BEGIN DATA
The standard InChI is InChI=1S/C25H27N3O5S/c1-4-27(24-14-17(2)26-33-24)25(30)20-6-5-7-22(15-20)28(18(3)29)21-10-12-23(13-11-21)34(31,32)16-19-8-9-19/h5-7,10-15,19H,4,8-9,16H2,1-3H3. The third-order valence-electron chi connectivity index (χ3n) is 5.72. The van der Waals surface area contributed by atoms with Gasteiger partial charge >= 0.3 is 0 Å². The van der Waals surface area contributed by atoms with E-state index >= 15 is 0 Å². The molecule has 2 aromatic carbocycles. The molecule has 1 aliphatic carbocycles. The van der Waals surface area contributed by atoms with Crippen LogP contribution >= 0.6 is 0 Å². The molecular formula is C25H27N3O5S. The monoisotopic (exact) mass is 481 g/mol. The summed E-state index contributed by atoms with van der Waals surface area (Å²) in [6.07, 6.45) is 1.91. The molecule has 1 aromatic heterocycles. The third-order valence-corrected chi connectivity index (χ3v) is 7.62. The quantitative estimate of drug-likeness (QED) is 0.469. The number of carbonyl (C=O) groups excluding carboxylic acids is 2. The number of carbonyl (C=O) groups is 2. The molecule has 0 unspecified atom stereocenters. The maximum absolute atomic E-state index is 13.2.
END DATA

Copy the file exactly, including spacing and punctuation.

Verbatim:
The standard InChI is InChI=1S/C25H27N3O5S/c1-4-27(24-14-17(2)26-33-24)25(30)20-6-5-7-22(15-20)28(18(3)29)21-10-12-23(13-11-21)34(31,32)16-19-8-9-19/h5-7,10-15,19H,4,8-9,16H2,1-3H3. The third-order valence-electron chi connectivity index (χ3n) is 5.72. The van der Waals surface area contributed by atoms with Gasteiger partial charge >= 0.3 is 0 Å². The van der Waals surface area contributed by atoms with E-state index >= 15 is 0 Å². The molecule has 2 aromatic carbocycles. The molecule has 1 aliphatic carbocycles. The van der Waals surface area contributed by atoms with Crippen LogP contribution >= 0.6 is 0 Å². The molecular formula is C25H27N3O5S. The monoisotopic (exact) mass is 481 g/mol. The summed E-state index contributed by atoms with van der Waals surface area (Å²) in [6.07, 6.45) is 1.91. The molecule has 1 aromatic heterocycles. The third-order valence-corrected chi connectivity index (χ3v) is 7.62. The quantitative estimate of drug-likeness (QED) is 0.469. The number of carbonyl (C=O) groups excluding carboxylic acids is 2. The number of carbonyl (C=O) groups is 2. The molecule has 0 unspecified atom stereocenters. The maximum absolute atomic E-state index is 13.2.